An Apple Byte : New Standalone Apple Password Manager App

At Apple’s annual Worldwide Developers Conference (WWDC24), the company announced the launch of its new, standalone, homegrown, password manager app for iPhone, iPad, Vision Pro, Mac and Windows.

The free app, simply called ‘Passwords’, an extension of Apple’s iCloud Keychain feature, is set to debut with iOS 18, iPadOS 18, and macOS 15, and is designed to streamline and enhance password management for Apple users.

The ‘Passwords’ app can store and sync passwords, passkeys, and two-factor authentication codes across Apple devices and Windows PCs, organise logins into categories, autofill usernames and passwords, and generate new passwords. Apple’s new ‘Passwords’ app is already being hailed as a rival to password managers like 1Password, LastPass, and Dashlane.

An Apple Byte : Apple Pays Norfolk Council £385 Million

Following a class action lawsuit led by Norfolk County Council over the effect of an alleged cover-up by Apple’s boss about iPhone demand in China, Apple has agreed to pay £385m to settle the lawsuit.

The lawsuit related to comments by Apple’s CEO, Tim Cook, to investors back in 2018 where he told them there was “sales pressure” in some countries but not in China, thereby indicating demand for iPhones there was normal. However, two months later (January 2019), Apple cited China-US tensions as a reason for downgrading its quarterly revenue forecast, which resulted in a sharp fall in Apple’s share price. The lawsuit, led by Norfolk County Council (and including a group of Apple investors) therefore alleged that that they had been falsely reassured by Mr Cook’s comments, lost money because of this, and Mr Cook had been covering up the company’s knowledge about lower demand for iPhones in China.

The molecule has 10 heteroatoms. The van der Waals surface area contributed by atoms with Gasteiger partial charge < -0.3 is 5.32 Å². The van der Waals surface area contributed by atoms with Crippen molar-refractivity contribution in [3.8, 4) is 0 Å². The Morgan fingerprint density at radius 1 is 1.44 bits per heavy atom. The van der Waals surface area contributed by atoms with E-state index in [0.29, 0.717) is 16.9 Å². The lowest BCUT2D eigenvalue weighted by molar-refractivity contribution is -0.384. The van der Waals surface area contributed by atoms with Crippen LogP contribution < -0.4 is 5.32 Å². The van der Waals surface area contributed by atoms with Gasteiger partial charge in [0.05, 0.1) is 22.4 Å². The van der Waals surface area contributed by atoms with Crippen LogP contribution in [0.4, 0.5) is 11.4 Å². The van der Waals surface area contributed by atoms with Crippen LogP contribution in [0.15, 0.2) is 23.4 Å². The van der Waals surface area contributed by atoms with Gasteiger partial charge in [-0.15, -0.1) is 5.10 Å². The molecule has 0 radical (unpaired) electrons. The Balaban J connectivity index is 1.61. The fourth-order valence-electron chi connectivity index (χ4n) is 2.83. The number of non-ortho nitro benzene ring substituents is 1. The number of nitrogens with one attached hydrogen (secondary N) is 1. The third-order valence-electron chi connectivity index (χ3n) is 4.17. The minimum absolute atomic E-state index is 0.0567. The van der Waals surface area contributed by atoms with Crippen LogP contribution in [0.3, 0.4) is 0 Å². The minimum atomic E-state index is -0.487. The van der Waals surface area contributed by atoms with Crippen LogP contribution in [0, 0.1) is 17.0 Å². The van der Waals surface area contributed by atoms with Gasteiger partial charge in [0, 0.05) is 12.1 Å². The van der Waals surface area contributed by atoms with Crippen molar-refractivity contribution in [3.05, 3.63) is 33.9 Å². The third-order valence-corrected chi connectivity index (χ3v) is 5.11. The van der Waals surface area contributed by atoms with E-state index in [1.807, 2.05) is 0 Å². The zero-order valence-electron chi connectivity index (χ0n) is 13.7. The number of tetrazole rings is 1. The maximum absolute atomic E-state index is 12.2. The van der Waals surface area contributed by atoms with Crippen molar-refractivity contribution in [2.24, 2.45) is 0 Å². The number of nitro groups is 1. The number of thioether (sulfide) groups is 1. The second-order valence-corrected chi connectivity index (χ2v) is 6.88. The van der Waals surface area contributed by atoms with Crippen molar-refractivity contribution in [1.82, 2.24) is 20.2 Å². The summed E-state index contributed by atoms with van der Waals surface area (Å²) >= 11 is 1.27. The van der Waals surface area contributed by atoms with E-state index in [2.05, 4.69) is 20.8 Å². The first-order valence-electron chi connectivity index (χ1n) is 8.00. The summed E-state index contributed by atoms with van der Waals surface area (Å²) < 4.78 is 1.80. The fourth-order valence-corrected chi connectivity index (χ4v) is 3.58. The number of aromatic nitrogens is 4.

Following Apple’s agreement to settle the lawsuit, a statement by the Norfolk Pension Fund said it was “very proud of this recovery for investors” and that it’s willing to take “decisive action to recover losses when our participants’ investments are harmed by fraud”.

An Apple Byte : Apple Gets 36 Per Cent Of Google’s Ad Revenue

During a recent court hearing where Google was trying to defend itself from monopoly claims, it was revealed that Google sends 36 per cent of the advertising revenue it makes on Apple’s Safari web browser to Apple.

The figure, which was revealed by an expert testifying on behalf of Google, could be damaging given that Google is trying to prove that its dominance of online searches is because they have a superior product and not down to any dealings that could be seen as restricting the competition.

In the case of Google Vs the US Department of Justice, it was reportedly revealed that Google has paid in excess of $26bn to other companies, such as Apple (paid an estimated $18bn), Mozilla, and Samsung so that it can be installed as the default search engine.

What Does This Mean For Your Business? 

Whereas some may consider these large payments simply to be evidence of the stiff competition in the market, such a revelation in a case where Google trying to counter any suggestion of anti-competitive practices could prove to be very damaging to its defence. If things go against Google, in addition to it receiving major fines, the effects could be felt across a tech industry that many say has always been dominated by a small number of powerful players.